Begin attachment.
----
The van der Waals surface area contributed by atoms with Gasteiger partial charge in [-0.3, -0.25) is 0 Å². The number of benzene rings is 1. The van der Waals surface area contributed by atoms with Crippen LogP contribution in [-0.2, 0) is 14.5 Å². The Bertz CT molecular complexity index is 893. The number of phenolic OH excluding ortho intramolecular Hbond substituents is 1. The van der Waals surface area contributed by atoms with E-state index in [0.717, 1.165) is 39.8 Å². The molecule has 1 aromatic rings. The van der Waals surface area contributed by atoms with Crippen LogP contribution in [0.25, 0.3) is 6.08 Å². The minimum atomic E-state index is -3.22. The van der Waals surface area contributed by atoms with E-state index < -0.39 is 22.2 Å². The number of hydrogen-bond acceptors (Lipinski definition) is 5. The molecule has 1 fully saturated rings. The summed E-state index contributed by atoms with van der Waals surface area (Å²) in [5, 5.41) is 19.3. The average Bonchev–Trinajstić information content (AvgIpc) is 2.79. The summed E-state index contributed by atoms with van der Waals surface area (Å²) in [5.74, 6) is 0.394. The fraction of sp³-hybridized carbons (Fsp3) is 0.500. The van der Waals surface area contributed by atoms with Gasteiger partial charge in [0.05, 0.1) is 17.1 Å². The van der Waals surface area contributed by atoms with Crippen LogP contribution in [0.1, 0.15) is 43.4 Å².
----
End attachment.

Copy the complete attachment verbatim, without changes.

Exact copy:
The van der Waals surface area contributed by atoms with Gasteiger partial charge in [-0.3, -0.25) is 0 Å². The number of benzene rings is 1. The van der Waals surface area contributed by atoms with Crippen LogP contribution in [-0.2, 0) is 14.5 Å². The Bertz CT molecular complexity index is 893. The number of phenolic OH excluding ortho intramolecular Hbond substituents is 1. The van der Waals surface area contributed by atoms with E-state index in [0.717, 1.165) is 39.8 Å². The molecule has 1 aromatic rings. The van der Waals surface area contributed by atoms with Crippen LogP contribution in [0.25, 0.3) is 6.08 Å². The minimum atomic E-state index is -3.22. The van der Waals surface area contributed by atoms with E-state index < -0.39 is 22.2 Å². The number of hydrogen-bond acceptors (Lipinski definition) is 5. The molecule has 1 fully saturated rings. The summed E-state index contributed by atoms with van der Waals surface area (Å²) in [5, 5.41) is 19.3. The average Bonchev–Trinajstić information content (AvgIpc) is 2.79. The summed E-state index contributed by atoms with van der Waals surface area (Å²) in [5.74, 6) is 0.394. The fraction of sp³-hybridized carbons (Fsp3) is 0.500. The van der Waals surface area contributed by atoms with Gasteiger partial charge in [0.05, 0.1) is 17.1 Å². The van der Waals surface area contributed by atoms with Crippen LogP contribution in [0.1, 0.15) is 43.4 Å².